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Navajo Nation At The Grand Canyon

The Navajo are one of the awe-inspiring attractions on a Grand Canyon Day Tour. The Navajo Nation is an ancient American area covering just over 70,000 square kilometers. It occupies some parts of Northeastern Arizona, Southeastern Utah and Northwestern New Mexico in the United States Of America. It is one of the most significant regions retained by a native American people with a community of close to 350,000 people.
 
The Navajo have an extensive history since their establishment in 1868. The Navajo people are believed to be closely related to the Apaches, and both these tribes are believed to have moved from North of Canada where most of the Athabaskan speakers live. This theory can be proved by the fact that most of the Athabaskan speakers living in Canada can understand the Navajo language irrespective of the geographical division.


 
The migration of the Navajo people started in 1400 CE, and the people were believed to be hunters and gatherers before coming into contact with the Spanish and Pueblos. Their relationship with these people exposed them to some new crop farming practices that consisted of growing beans, corn and squash. In addition, they learned about livestock farming from the Spanish and within no time at all; meat was an important part of the Navajo diet. The trade relations between the Navajos and the Spanish continued and resulted in the formation of an alliance that was intended to fight off the Apache and Comanche bands.
 
In the year 1800, Governor Chacon led an expedition against the Navajos, and the Navajo called for peace. Several conflicts between the Spanish and Navajos occurred in the coming years and in 1805, the request for peace was reinforced. Peace talks between the Navajos, Spanish, Apaches, and Hopis continued until the arrival of the Americans in 1846.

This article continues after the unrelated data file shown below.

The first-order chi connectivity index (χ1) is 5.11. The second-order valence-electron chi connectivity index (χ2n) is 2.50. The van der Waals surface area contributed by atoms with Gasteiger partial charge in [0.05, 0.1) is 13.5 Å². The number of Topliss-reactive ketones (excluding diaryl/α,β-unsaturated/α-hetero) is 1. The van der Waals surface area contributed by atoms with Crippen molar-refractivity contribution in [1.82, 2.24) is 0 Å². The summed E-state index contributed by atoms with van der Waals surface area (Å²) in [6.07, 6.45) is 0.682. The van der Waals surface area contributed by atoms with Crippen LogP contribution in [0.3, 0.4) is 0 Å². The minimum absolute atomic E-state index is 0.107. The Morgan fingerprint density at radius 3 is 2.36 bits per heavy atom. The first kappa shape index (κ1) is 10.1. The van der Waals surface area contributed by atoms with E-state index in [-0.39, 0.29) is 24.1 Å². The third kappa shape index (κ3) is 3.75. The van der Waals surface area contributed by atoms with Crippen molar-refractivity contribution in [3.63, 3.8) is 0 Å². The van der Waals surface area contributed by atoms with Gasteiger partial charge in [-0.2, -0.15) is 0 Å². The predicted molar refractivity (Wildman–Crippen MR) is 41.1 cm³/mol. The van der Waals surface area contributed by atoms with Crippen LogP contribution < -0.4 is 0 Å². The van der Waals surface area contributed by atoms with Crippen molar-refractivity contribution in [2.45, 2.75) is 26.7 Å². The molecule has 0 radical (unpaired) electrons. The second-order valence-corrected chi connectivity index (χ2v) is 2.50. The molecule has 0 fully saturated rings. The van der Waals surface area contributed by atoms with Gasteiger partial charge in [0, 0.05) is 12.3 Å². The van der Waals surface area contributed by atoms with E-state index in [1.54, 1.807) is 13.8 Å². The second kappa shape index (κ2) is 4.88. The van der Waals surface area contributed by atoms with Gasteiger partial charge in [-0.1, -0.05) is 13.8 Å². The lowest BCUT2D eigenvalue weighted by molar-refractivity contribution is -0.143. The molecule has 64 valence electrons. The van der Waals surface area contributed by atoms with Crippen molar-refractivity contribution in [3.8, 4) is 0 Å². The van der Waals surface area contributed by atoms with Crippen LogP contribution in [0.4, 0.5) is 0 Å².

The first interaction between the Navajos and the Americans appeared in 1846 when an American general attacked the Navajo territory during the American-Mexican War. As time went on, the Navajo chiefs signed several treaties with the American generals that recognized the transfer of jurisdiction of the territory from the United Mexican States to the United States. This arrangement sanctioned for the building of trading forts and other facilities in the Navajo territory. The treaty did not go well with all the groups involved, particularly the Mexicans and several raids followed but after a number of years, the Americans managed to restore calm in the Navajo area.
 
One notable aspect of the Navajo culture are their arts and crafts. The Navajo people are excellent silversmiths, and this ability was introduced to them by the Mexicans and Spaniards during the 19th century. The primary source of silver was from molten American silver dollars. Their art expertises were not limited to silver works as their pottery skills were outstanding as well. The oldest pieces of pottery rfom the Navajo have been recorded back to the early 1500's. After The Long Walk in 1860, the trading posts built allowed Navajo craftsmen to sell their pottery to people outside of the tribe. Ancient Navajo pottery pieces have minimal decorations and what makes them unique is the melted pinon pitch which makes the pieces shiny and water resistant. It is common to find random grey and black markings on the items, and these are referred to as fire clouds which are caused by the direct burning of fuel during heating.

 
 
The other exceptional crafts made by the Navajo tribe are wedding baskets. These baskets are a significant part of their ceremonies. Today, people from all over the world seek them for their beautiful style and qualities.
 

 
Navajo rug weaving abilities are highly recognized across the globe, and this is owed to the uniqueness of the style. The rugs are a beauty to the eye, and this skill-set is believed to have been originated from a woman called "The Spiderwoman", who made a loom according to the directions given to her by the Holy Ones. Today, the Navajo art of making rugs has been diversified and the pieces available are genuinely breathtaking.
 
Navajo Rug
 
The final component of Navajo art that was used for ceremonial functions is the method of sand painting. The paintings represent a wide range of ceremonies and holy songs. This skill has been transformed today, and sand paintings are being used in several images for public consumption.
 
A Grand Canyon Day Tour is the best way to experience the area and The Navajo Nation. Take advantage of a tour from Tourplicity and visit a Navajo trading post where you can buy arts and crafts from these amazing people. Call us today to make your tour reservation!